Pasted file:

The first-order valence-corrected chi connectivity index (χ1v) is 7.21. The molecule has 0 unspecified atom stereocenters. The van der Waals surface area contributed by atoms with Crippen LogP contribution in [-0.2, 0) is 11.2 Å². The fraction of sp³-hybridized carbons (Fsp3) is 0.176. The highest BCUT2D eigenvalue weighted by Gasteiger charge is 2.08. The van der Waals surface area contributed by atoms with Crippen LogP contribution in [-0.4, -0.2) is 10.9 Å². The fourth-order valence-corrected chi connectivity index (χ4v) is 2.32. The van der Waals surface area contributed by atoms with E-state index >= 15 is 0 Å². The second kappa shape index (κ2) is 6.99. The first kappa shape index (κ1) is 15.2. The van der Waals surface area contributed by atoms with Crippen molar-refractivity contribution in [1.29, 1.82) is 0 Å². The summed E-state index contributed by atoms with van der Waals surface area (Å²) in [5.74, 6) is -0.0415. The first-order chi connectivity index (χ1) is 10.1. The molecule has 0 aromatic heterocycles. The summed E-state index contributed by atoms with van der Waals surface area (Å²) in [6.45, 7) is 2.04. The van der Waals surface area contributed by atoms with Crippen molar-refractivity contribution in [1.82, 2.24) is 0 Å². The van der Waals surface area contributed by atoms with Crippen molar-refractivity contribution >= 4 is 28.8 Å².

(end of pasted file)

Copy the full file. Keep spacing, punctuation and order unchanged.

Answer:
The first-order valence-corrected chi connectivity index (χ1v) is 7.21. The molecule has 0 unspecified atom stereocenters. The van der Waals surface area contributed by atoms with Crippen LogP contribution in [-0.2, 0) is 11.2 Å². The fraction of sp³-hybridized carbons (Fsp3) is 0.176. The highest BCUT2D eigenvalue weighted by Gasteiger charge is 2.08. The van der Waals surface area contributed by atoms with Crippen LogP contribution in [-0.4, -0.2) is 10.9 Å². The fourth-order valence-corrected chi connectivity index (χ4v) is 2.32. The van der Waals surface area contributed by atoms with E-state index >= 15 is 0 Å². The second kappa shape index (κ2) is 6.99. The first kappa shape index (κ1) is 15.2. The van der Waals surface area contributed by atoms with Crippen molar-refractivity contribution in [1.29, 1.82) is 0 Å². The summed E-state index contributed by atoms with van der Waals surface area (Å²) in [5.74, 6) is -0.0415. The first-order chi connectivity index (χ1) is 10.1. The molecule has 0 aromatic heterocycles. The summed E-state index contributed by atoms with van der Waals surface area (Å²) in [6.45, 7) is 2.04. The van der Waals surface area contributed by atoms with Crippen molar-refractivity contribution in [1.82, 2.24) is 0 Å². The van der Waals surface area contributed by atoms with Crippen molar-refractivity contribution >= 4 is 28.8 Å².